Franca Treur

Franca Treur (fiction writer; Netherlands) won the 2010 Selexyz Debut Prize for her novel Dorsvloer vol confetti [Confetti on the Threshing Floor], which was released as a feature-length film in 2014. Her second novel, De woongroep [The Roommates], came out in early 2014. She contributes stories, columns and essays to NRC Handelsblad, Volkskrant, Groene Amsterdammer, radio 1 VPRO Nooit meer slapen and Vogue. She received many fellowships, among them in The International Writing Program, 2014.

Circe’s last kiss

Did I even ask you? Huh? Did I in any way imply that I was looking for a man? If I’d have wanted a guy, I would have put a sign up on my island: ‘Wanted, man’.
Do you still remember what you said the night when you washed up? Yeah, washed up on the shore. You crawled up on land like a spider out of a tub of dishwater. You had barely saved your ass, and a few hours later, you were already babbling on, about whatever.
Remember what you said?
That every woman, deep inside, is looking for a man to protect her.
Sure, I get it. You needed this attitude.

Just let it go, I thought. I know how hard it is for men if they aren’t taken seriously. Yeah, let me finish. Now nothing really matters anymore.

Sometimes, you know, sometimes I suspect that deep inside, you still believe in that ‘protection’ stuff. That definitely comes from prehistoric thinking, when men still went hunting.
Yeah? The nail on the head?
Doesn’t surprise me at all that you still believe in that fairytale. From the start you didn’t seem like someone who ever read a book.
Well, I tell you, hunters have gone out of fashion, to say the least.
You’re going to write a book? How many times have I heard that before? I now know more people who are writing a book than those who are reading one.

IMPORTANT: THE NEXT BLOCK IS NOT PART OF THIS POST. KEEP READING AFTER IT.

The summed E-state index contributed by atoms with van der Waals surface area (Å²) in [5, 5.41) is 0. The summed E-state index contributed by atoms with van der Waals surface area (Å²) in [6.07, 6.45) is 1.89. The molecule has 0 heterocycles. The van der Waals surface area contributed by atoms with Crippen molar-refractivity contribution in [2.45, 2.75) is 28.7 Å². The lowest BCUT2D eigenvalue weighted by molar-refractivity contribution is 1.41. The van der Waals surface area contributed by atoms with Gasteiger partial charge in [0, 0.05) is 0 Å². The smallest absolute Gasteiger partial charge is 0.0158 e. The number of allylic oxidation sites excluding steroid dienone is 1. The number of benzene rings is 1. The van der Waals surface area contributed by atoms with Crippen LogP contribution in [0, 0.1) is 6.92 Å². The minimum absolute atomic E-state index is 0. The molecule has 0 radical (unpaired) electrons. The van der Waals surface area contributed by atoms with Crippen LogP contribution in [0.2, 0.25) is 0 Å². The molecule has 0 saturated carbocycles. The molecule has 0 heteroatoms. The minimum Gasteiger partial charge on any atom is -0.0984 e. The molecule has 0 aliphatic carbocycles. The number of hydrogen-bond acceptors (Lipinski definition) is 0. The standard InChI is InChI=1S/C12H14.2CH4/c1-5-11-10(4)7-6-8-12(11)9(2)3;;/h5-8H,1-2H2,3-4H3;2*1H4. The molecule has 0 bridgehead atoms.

But, um, you wanted to protect me. Interesting. And against what, again?
What did you say?
You know what I do, when I feel funny with people? I invite them to my house for a drink.
Grab a chair, I say. What are we drinking—red or white? I recommend the white. That’s a wine you really can’t resist. It has tones of barley flour and golden honey. Well, they always want white.
Add a tiny bit of seasoning…
And a soft tap with my magic wand. (Tap, and voila!)… I have another new pet! A lion that does nothing, except eat straw like an ox, or a Komodo dragon—yup, I made one of those too—and that lazy polar bear over there is from a year or two back.

I know. With you that wouldn’t work. Your friends, though, I turned them into bristly swine. That’s the first thing I had in mind when I saw them. They were so filthy. Swine material, I thought.

And then you came along.
In all honesty I had a swine in mind for you too. You didn’t smell too fresh. But then you had those anti-sorcery herbs with you. Moly. That’s what it’s called, right? Yeah, that’s what you called it. Holy moly.


You had never lain in the bed of a goddess before.
That’s all good and well, I said, but first—in the bath with you.
In the meantime, I let my servants smell my sheets. They were still fresh enough.

You walked over to compliment my bed. It is a good bed. And we got in.
I normally don’t do this, you said afterward.
What do you mean? I asked. You didn’t give the impression that you were still a virgin—?
With another woman, you said.
You’re married? I asked. Now you’re telling me!
You saw that I wanted to get up, and you wouldn’t let me. You said you enjoyed my bed. That you felt good. That you liked me.

And I, I looked at how your curls fell upon the pillow, still a bit damp. Deep, dark brown curls.
No, you weren’t the type to cheat, but then suddenly there were stories about a “vaulted cave” of a certain Calypso…
I said nothing.
I’m not one to judge.
I began to fall in love. You too. Or at least, that was the impression I got.